Bosnia and Herzegovina Travel GuideEdit This The best resource for sights, hotels, restaurants, bars, what to do and see
Best known for the Balkan conflict of the 90s, Bosnia has moved on
and has a great deal to offer travellers. Beautiful countryside, a
thriving arts scene, sports opportunity, and fresh open space. A
beautiful gem, still unknown for many.
Bosnia and Herzegovina is administratively divided on the Federation of Bosnia and Herzegovina (51%) and the Republika Srpska (49%). The Federation of Bosnia and Herzegovina consists 10 Cantons that further consist of the municipalities. Republika Srpska is administratively divided on regions and further on municipalities. The territory of Brčko, which was under arbitration, did not become a part of Federation of Bosnia and Herzegovina nor of Republika Srpska. In accordance with the decision by the Arbitrary Commission for Brčko, it became a separate district under the authority of Bosnia and Herzegovina.
Bosnia and Herzegovina consists of four large geographic units. Central Bosnia (12.920 sq. km, population of 1.249.000) includes the mountainous area in the central part of Bosnia. This is the most developed part of the country that for a long time was a crossroad of various influences and interests of neighbouring Pannonian, Karst, and Mediterranean regions. "High Karst" of Bosnia and Herzegovina (11.842 sq. km, population of 325.000) consists of the mountainous Karst area of west Bosnia and Herzegovina. This is the part of the country with the smallest population and is the least developed part - only 9% of its territory is cultivable and less then 30% of the entire population lives in the cities of this part. The Mediterranean region, Low Herzegovina (5.399 sq. km, population of 296.000) is situated in the central-coastal region behind a mountain, and is the smallest of the four geographic units of Bosnia and Herzegovina.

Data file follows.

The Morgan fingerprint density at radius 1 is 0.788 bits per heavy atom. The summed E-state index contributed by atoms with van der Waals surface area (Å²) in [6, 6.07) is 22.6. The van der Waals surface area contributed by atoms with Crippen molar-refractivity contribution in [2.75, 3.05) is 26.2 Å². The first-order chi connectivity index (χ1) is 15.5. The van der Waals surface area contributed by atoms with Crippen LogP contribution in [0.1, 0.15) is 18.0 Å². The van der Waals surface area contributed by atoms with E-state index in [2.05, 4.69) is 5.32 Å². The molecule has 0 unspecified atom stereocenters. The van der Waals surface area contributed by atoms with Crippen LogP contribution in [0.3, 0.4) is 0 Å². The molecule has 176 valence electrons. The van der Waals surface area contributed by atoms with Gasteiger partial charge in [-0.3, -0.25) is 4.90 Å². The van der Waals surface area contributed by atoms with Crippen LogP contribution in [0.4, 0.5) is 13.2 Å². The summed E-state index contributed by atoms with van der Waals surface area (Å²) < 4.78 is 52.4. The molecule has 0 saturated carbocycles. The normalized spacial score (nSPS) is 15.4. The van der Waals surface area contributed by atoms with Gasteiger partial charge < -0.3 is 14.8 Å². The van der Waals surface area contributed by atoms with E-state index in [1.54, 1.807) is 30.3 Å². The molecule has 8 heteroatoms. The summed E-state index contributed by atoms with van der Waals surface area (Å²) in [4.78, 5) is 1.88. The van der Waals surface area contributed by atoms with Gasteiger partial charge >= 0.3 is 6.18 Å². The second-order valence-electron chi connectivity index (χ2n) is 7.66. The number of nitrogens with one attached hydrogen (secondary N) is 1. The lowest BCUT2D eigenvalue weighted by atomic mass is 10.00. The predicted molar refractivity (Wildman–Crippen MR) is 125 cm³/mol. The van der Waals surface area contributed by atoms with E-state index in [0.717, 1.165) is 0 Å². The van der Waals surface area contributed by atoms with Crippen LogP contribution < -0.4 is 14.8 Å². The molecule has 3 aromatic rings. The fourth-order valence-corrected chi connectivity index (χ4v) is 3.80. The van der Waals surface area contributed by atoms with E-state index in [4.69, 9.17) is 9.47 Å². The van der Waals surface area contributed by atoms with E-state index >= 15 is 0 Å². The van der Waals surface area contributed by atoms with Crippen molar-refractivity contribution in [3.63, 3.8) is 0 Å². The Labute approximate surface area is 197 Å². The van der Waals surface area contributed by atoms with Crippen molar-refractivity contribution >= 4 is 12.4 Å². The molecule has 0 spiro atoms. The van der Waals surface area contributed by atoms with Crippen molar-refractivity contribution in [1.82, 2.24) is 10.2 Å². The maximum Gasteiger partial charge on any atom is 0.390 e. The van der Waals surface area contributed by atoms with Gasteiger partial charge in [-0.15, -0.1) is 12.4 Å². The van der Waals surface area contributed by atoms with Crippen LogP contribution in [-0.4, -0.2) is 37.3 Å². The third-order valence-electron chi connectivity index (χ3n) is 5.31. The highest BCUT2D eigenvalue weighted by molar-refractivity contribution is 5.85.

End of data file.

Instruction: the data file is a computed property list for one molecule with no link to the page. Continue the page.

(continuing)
Part or or all of this text stems from the original article at: http://www.mvp.gov.ba/index_eng.htm
June 20, 2006 change by giorgio